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The Greenwich Village where Dylan set down in January 1961 had the magical aura of wonderful things stirring and of even more wonderful things – who knew? – about to stir. The traces of an older bohemia were still there, like the Minetta Tavern, where Joe Gould had held forth. (Gould had died only recently, in 1957).
A new bohemia was flourishing, anchored by the Beat Generation writers, their artist friends, the off-Broadway and experimental theaters, and the coffee houses and bars along MacDougal Street and Bleecker Street. The folksingers gathered on Sundays in Washington Square.
Stewart Wilensky (not even a distant relation, so far as I know) spent the summer of 1960 making a documentary of the place. There are some corny elements in the film, chiefly the boy-girl motif than runs throughout. But it’s great to hear the narration of Jean Shepherd, the legendary radio humorist and raconteur, who in those days held the late night slot on New York’s WOR. And Wilensky’s footage of the Village is marvelous.
I don’t recognize any of the musicians or onlookers in the Washington Square scenes, but would love to hear from anyone who does. It’s fun to see how still familiar sites – the Jefferson Market Courthouse, the Caffé Dante – looked half a century ago. And then there are the places and scenes that have vanished. There are no shots of my family’s 8th Street Bookshop, but at one point the film does pan the north side of the street, showing the Stag Shop and Sam Kramer’s jewelry workshop and store. Those sights must inhabit the dreams of many older Villagers.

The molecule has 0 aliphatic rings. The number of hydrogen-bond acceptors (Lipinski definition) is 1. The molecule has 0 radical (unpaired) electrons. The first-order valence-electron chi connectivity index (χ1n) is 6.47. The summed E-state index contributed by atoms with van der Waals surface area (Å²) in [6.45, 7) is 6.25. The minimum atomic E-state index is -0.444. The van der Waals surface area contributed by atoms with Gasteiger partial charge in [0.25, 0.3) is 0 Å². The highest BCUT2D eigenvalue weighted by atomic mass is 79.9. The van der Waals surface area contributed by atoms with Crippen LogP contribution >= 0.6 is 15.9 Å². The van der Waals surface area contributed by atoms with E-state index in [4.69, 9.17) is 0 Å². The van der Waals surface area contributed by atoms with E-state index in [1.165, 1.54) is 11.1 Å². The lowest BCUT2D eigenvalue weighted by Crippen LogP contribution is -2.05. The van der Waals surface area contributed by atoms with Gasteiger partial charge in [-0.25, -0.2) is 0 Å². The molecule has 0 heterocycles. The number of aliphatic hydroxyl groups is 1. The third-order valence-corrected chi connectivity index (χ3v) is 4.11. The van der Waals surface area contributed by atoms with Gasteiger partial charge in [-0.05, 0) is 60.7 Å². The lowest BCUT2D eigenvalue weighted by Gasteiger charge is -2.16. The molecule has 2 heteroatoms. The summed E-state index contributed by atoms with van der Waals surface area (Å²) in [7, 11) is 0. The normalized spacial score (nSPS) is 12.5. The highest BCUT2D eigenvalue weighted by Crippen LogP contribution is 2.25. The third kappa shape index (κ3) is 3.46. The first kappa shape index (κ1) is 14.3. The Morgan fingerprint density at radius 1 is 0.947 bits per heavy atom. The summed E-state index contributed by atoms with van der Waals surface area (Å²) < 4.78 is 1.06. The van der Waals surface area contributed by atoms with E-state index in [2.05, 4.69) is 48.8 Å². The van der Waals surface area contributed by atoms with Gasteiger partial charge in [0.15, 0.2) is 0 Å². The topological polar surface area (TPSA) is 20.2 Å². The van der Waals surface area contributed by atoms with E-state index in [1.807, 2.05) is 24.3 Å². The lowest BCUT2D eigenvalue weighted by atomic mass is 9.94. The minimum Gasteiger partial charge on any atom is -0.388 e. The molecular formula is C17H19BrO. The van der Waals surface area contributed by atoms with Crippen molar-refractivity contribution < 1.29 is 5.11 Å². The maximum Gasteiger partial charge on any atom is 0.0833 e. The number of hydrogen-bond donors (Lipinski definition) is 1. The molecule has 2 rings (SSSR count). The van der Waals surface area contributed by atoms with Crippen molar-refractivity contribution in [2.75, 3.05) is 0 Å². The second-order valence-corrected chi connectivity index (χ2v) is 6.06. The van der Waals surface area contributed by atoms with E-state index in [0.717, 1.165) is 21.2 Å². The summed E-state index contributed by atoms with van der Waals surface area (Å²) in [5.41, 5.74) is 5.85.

Then there’s the priceless footage of the Afro-surrealist beat poet Ted Joans, a frequent drop-in at the bookshop who later relocated to Timbuktu, reading his poetry in one of the coffee houses. It looks today – and must have then – stereotypical, but Ted was a serious jazzman and artist as well as a poet – he once shared a cold-water flat with Charlie Parker — and he was a sweet, exciting soul.
Stewart Wilensky who taught at the School for Visual Arts in New York, made a number of documentaries, including one entitled “There Must Be a Catch,” which won first prize at the 11th annual American Film Festival. He spent the 1970s in Mexico City, producing and directing television commercials. He returned to the United States and died of cancer in 1984 in Santa Monica, aged 57.